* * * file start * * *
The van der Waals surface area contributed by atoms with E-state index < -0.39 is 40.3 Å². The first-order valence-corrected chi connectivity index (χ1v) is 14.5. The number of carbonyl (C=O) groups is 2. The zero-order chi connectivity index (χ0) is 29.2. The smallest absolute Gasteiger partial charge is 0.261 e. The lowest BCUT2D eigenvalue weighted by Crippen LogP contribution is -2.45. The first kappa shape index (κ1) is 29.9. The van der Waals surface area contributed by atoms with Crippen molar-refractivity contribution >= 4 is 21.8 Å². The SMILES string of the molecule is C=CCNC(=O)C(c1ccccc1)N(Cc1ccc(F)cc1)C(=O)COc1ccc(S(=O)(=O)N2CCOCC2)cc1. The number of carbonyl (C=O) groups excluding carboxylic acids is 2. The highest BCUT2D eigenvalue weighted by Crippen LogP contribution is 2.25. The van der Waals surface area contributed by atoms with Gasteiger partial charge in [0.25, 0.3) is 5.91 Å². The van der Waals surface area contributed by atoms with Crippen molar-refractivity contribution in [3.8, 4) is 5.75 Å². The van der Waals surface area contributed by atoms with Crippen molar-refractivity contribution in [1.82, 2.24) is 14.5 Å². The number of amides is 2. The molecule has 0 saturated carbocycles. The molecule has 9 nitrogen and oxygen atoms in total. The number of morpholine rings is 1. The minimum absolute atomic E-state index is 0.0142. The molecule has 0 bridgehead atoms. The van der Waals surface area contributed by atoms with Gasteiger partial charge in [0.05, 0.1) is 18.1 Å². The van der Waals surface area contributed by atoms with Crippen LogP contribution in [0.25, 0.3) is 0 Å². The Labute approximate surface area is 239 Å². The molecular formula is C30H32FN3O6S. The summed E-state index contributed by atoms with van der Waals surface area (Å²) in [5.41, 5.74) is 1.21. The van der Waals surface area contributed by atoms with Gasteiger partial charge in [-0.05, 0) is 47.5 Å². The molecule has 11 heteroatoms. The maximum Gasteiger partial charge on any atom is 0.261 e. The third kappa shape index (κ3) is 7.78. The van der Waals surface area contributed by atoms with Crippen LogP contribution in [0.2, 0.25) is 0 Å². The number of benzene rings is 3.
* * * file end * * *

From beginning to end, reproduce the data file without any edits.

The van der Waals surface area contributed by atoms with E-state index < -0.39 is 40.3 Å². The first-order valence-corrected chi connectivity index (χ1v) is 14.5. The number of carbonyl (C=O) groups is 2. The zero-order chi connectivity index (χ0) is 29.2. The smallest absolute Gasteiger partial charge is 0.261 e. The lowest BCUT2D eigenvalue weighted by Crippen LogP contribution is -2.45. The first kappa shape index (κ1) is 29.9. The van der Waals surface area contributed by atoms with Crippen molar-refractivity contribution >= 4 is 21.8 Å². The SMILES string of the molecule is C=CCNC(=O)C(c1ccccc1)N(Cc1ccc(F)cc1)C(=O)COc1ccc(S(=O)(=O)N2CCOCC2)cc1. The number of carbonyl (C=O) groups excluding carboxylic acids is 2. The highest BCUT2D eigenvalue weighted by Crippen LogP contribution is 2.25. The van der Waals surface area contributed by atoms with Gasteiger partial charge in [0.25, 0.3) is 5.91 Å². The van der Waals surface area contributed by atoms with Crippen molar-refractivity contribution in [3.8, 4) is 5.75 Å². The van der Waals surface area contributed by atoms with Crippen molar-refractivity contribution in [1.82, 2.24) is 14.5 Å². The number of amides is 2. The molecule has 0 saturated carbocycles. The molecule has 9 nitrogen and oxygen atoms in total. The number of morpholine rings is 1. The minimum absolute atomic E-state index is 0.0142. The molecule has 0 bridgehead atoms. The van der Waals surface area contributed by atoms with Gasteiger partial charge in [0.05, 0.1) is 18.1 Å². The van der Waals surface area contributed by atoms with Crippen LogP contribution in [0.25, 0.3) is 0 Å². The Labute approximate surface area is 239 Å². The molecular formula is C30H32FN3O6S. The summed E-state index contributed by atoms with van der Waals surface area (Å²) in [5.41, 5.74) is 1.21. The van der Waals surface area contributed by atoms with Gasteiger partial charge in [-0.05, 0) is 47.5 Å². The molecule has 11 heteroatoms. The maximum Gasteiger partial charge on any atom is 0.261 e. The third kappa shape index (κ3) is 7.78. The van der Waals surface area contributed by atoms with Crippen LogP contribution in [0.2, 0.25) is 0 Å². The number of benzene rings is 3.